The bus is a cheap (but slow) way to travel beyond the city
A web of bus lines covers the city, but it can be hard for visitors to figure out which one goes where they might need. A tunnel under Taksim Square and a parking lot in Eminönü near the ferry docks are two main central bus hubs. And, of course, buses are subject to Istanbul’s notorious traffic. Six metrobus lines operate in their own highway lanes but primarily serve farther-flung residential and business areas.
Be careful where you hail a taxi
Istanbul’s taxi drivers have a bad reputation for trying to pad fares, refusing to pick up passengers and other bad behavior, especially when it comes to foreign visitors. It’s best to get a cab from a stand or hotel, or by using an app like Uber or BiTaksi. Cab drivers have vociferously objected to Uber, which as a result only operates using regular yellow or turquoise taxis.
Driving in Istanbul isn't worth the drama
Given Istanbul’s heavy traffic, aggressive drivers and perpetual construction, you’re better off not using a car to get around the city. If you do need a vehicle for an excursion farther afield, most major international rental agencies have offices around Taksim Square.
Bike rides are better away from the road
Bicycles are little used as daily transportation in Istanbul, and given the lack of bike lanes and driver awareness of cyclists, it’s not recommended as a way of getting around. There are, however, pleasant places for a recreational ride, particularly alongside the Bosphorus and on the Marmara shoreline on both the European and Asian sides of the city. The app-based municipal bike rental system İSBİKE has stations along all those coasts. The Princes’ Islands are a popular spot to ride bikes too. Marti brand electric scooters are increasingly ubiquitous as well.
How to use the Istanbulkart (Istanbul Card)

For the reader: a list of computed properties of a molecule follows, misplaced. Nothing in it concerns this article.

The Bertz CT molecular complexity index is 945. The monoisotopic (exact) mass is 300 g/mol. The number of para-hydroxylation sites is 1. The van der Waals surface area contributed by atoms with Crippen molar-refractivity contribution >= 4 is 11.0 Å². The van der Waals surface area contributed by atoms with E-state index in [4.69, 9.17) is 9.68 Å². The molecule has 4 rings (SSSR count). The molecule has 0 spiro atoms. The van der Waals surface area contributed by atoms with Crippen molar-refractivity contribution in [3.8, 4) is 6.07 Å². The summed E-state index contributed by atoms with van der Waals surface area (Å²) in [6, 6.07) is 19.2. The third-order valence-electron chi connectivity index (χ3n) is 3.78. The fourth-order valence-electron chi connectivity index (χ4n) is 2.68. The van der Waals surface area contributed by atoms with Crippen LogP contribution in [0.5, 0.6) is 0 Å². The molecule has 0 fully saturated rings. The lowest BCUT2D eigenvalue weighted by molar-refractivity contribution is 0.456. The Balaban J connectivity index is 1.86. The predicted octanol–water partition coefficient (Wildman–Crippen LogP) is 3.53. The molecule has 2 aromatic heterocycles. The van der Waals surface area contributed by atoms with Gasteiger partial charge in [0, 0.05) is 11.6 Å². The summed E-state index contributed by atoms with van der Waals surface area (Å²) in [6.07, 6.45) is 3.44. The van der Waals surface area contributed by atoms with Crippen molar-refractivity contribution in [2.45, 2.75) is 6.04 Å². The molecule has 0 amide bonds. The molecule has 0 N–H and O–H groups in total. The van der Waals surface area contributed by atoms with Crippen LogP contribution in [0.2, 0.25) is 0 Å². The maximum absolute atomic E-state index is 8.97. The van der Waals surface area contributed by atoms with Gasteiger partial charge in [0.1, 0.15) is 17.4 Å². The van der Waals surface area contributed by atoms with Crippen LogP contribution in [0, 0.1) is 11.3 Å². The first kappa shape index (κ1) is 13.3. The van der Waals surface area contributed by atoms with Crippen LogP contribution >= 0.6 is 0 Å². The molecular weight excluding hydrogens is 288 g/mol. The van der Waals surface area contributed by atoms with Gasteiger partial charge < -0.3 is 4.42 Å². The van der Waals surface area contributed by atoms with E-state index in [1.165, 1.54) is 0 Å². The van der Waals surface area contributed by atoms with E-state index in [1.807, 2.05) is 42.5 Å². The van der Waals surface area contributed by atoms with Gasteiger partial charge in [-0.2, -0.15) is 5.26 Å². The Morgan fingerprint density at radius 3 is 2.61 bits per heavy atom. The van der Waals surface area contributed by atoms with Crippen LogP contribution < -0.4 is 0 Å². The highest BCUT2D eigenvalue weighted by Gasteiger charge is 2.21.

A refillable Istanbulkart is usable on all forms of public transport and gives a 30% discount on fares, plus the convenience of not buying single tickets, making it worth the occasional hassle to procure one. The cards are sold from yellow and blue vending machines at many (but not all) metro and tram stops – look for the “Biletmatik” sign. One card costs 50TL, not including any credit. You can add credit using the same machines. There’s also an app, but it can be hard to navigate if you don't speak Turkish.
Tip for using Istanbulkart: You can also use your Istanbulkart credit to pay the 1TL fee to use many city-run public toilets.
Accessible transportation in Istanbul
Istanbul poses challenges to travelers with disabilities. The metro, tram and ferry lines are all fairly accessible, but travelers may encounter unexpected steps, gaps or out-of-service elevators, among other impediments.
Transferring between two methods of transport is not always seamless either. Buses are often crowded, though some do have lifts and space for a wheelchair. Some sidewalks have tactile paving and audio crosswalk signals, but the city’s obstacle course of uneven pavement, throngs of pedestrians, poorly signed construction and street-side seating, vendors, advertising and storage can be tricky to navigate even for those without mobility issues.
Click here to download Lonely Planet's free Accessible Travel guide.